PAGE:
We see ourselves evolving into full-service revenue enhancement company. We want to get rid of all the paper that exists in the industry today, and that means a manual exchange of faxes and scanning and what they do today to get it to us. In order to get us a piece of paper today, somebody at the other end has to have some method of getting it in electronically.
We are working on the enhancement of our product. With our partnerships with the claims clearinghouses, the EHRs, and the practice management systems, that transaction by the end of next year will be digital for those who are adopting it … where the payer is going to request some additional documentation.
It will go back through the claims clearinghouse. We will take that transaction and go into the electronic health record or the practice management system. We will grab the document that’s requested and bring it in. What we need and what we’re developing through partnerships and internal development is there’s got to be some intelligence around the piece of paper. When they ask for the lab results for X, I have to be able to go read that. That’s the intelligence we’re developing.
Then we will try to get those health organizations and physicians to stop producing paper. That’s the industry trend — no more paper. When that happens, I don’t want them printing a piece of paper in order to give to the payer as supporting documentation. We are moving along that ride with the rest of the healthcare organization to produce that digital transaction.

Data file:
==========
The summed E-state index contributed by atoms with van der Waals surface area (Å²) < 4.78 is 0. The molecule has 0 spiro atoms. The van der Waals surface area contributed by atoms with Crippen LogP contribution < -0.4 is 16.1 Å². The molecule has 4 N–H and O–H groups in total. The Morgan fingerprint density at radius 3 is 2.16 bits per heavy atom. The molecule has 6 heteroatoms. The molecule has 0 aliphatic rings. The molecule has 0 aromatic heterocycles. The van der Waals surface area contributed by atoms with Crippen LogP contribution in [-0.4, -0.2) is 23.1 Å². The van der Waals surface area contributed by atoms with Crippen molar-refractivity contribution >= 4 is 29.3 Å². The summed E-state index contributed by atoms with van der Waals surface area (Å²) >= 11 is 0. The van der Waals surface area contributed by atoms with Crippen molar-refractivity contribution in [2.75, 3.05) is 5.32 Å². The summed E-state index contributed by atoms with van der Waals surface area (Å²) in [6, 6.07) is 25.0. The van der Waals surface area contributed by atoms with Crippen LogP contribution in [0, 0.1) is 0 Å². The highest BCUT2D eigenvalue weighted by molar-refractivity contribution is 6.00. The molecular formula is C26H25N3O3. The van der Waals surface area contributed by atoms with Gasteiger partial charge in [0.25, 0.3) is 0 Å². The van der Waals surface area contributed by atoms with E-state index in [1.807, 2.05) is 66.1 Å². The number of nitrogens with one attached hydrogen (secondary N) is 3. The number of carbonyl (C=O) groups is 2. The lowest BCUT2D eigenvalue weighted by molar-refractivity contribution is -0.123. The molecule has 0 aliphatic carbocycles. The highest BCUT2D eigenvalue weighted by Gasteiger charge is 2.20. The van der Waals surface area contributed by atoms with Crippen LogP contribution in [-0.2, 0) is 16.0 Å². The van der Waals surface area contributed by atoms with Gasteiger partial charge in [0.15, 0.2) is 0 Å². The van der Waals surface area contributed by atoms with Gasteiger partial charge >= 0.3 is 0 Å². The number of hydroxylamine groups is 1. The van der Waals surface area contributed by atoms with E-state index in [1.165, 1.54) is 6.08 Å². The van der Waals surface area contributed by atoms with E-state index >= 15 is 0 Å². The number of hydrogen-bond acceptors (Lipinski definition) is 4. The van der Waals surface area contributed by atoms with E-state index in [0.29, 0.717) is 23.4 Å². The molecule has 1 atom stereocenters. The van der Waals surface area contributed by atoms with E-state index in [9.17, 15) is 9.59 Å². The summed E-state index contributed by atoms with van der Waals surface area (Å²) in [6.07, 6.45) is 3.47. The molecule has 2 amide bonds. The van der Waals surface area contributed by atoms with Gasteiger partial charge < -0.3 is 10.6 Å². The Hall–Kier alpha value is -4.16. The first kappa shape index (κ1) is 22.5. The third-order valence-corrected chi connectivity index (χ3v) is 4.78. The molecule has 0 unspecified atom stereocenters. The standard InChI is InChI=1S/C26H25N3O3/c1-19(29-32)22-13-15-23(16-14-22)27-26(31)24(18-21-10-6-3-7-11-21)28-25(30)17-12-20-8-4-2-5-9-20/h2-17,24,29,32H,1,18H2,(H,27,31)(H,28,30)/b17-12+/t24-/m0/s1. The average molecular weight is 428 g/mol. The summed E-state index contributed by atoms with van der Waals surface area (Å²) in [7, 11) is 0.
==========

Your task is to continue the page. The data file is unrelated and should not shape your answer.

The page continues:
Do you have any final thoughts?
The demands of the healthcare environment have never been more challenging. With emerging care and payment models, the collaboration between payers and the providers and that process that exists today, the exchange of HIPAA-secure documentation that’s paper-based and goes in fax and mail — that’s not efficient. That’s not HIPAA secure. That has to be eliminated. There’s tremendous cost and lawsuits and all the other things that are happening around that industry when it stays on paper.
The drug industry now drives patients to request a specific drug from their providers. We walk in and tell them what antibiotic we want. Providers need to demand from their payers the ability to communicate electronically so they have an audit trail, so they can track it, so it’s secure. That demand is not just a cost of doing it. I demand that you allow me to be secure in my transaction and not have a piece of paper that I’m faxing or Fedexing that’s going to sit on your doorstep.
I think we can change this a lot quicker than it’s changing. Payers have a lot on their plate. It’s not that they’re not talking about this, but to change the importance, providers need to start driving that contractually when they sign up with their payers — that they want that exchange to be electronic. They can help drive the industry.